Philip Morris International believes Uruguay is Marlboro Country. On February 19, the tobacco giant filed a lawsuit against that country, charging that new health measures involving cigarette packaging amount to unfair treatment of the company.
Uruguay’s new legislation, submitted in June 2009 and expected to go into effect in March 2010, requires that 80 percent of each side of cigarette boxes be covered by graphic images of the possible detrimental health effects of smoking. The company argues that the law limits the space for branding and thus infringes on its intellectual property rights.
These requirements are nothing new in Uruguay or elsewhere the world. Before this law, Uruguay had legislation that required 50 percent of each side of the box contain health warnings. Although health-warning laws in other countries vary, they have been around for many years. Brazil, for example, requires that 100 percent of one side of cigarette boxes feature health warnings, while in Australia the measures go even further, requiring a warning on 30 percent of the front and 90 percent of the back.
Uruguay is not the first, second, third, fourth, or even the fifth country to implement these laws. There is a wide array of support for such laws throughout the world, from neighboring countries like Chile and Argentina to distant lands like Australia and Canada. But Philip Morris has not launched a lawsuit like this one before.
Ironically, the U.S.-based Philip Morris is filing its claim under a bilateral investment treaty between Uruguay and Switzerland, even though that European country became the most recent nation to adopt strict cigarette packaging rules on January 1, 2010.
Philip Morris has its headquarters in New York but its operations center in Lausanne, Switzerland. The firm is famous for Marlboros (the world’s top-selling cigarette) and controls around 15 percent of the international cigarette market outside the United States.
This case echoes many others currently underway in developing regions, where powerful corporations from the developed north seek to take advantage of “investor protections,” under trade agreements and bilateral investment treaties, to ensure profits at any cost. Such claims are decided by international arbitration tribunals that cannot force a country to repeal its laws but can award massive compensation to the foreign investor.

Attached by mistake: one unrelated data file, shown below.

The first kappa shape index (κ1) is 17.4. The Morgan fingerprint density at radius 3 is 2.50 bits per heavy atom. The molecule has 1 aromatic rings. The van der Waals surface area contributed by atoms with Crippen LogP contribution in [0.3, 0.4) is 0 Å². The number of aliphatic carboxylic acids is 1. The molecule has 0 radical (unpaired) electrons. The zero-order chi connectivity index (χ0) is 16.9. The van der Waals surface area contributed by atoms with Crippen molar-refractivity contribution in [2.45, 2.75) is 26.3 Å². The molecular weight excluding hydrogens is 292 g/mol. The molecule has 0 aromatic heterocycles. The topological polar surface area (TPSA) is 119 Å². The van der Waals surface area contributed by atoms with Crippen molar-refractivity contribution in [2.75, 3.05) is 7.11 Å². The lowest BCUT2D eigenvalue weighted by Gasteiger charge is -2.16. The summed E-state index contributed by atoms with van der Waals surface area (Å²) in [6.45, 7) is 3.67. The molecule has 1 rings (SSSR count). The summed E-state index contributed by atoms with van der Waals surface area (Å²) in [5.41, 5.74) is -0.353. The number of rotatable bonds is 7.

Philip Morris’s lawsuit is a logical step in the tobacco industry’s aggressive push toward new markets, at a time when traditional markets in the developed world are drying up. The World Health Organization reported that “smoking is on the rise in the developing world but falling in developed nations. Among Americans, smoking rates shrunk by nearly half in three decades (from the mid-1960s to the mid-1990s), falling to 23 percent of adults by 1997. In the developing world, tobacco consumption is rising by 3.4 percent per year.”
According to Philip Morris’ latest annual report, profits from emerging markets grew 17 percent between 2007 and 2008, and now, at $33 billion, surpass profits from the European Union. Also, Philip Morris’ profits have grown the most in Latin America and Canada, by a hefty 23 percent.
There are many arguments in favor of discouraging smoking in the name of the public interest. Smoking has large social costs, both through smoking-related health care spending and negative effects on worker productivity. Smoking-related illnesses disproportionately impact the poor, who have less access to health care and for whom tobacco consumption represents a much larger portion of household income.
Tabaré Vázquez, a trained medical doctor whose term as the country’s president ended March 1, promoted Uruguay’s anti-smoking laws. Uruguay’s new center-left president, Pepe Mujica, comes from Vázquez’s own party and will likely support the anti-smoking law. On the campaign trail and in declarations since his election, Mujica has stressed that a continuation of his predecessor’s policies will figure prominently in his agenda.
All nations should be allowed to implement legislation they believe protects their population’s health — without having to face expensive lawsuits from global corporations. Philip Morris’s suit is just the latest in the tobacco industry’s long history of abuse of power.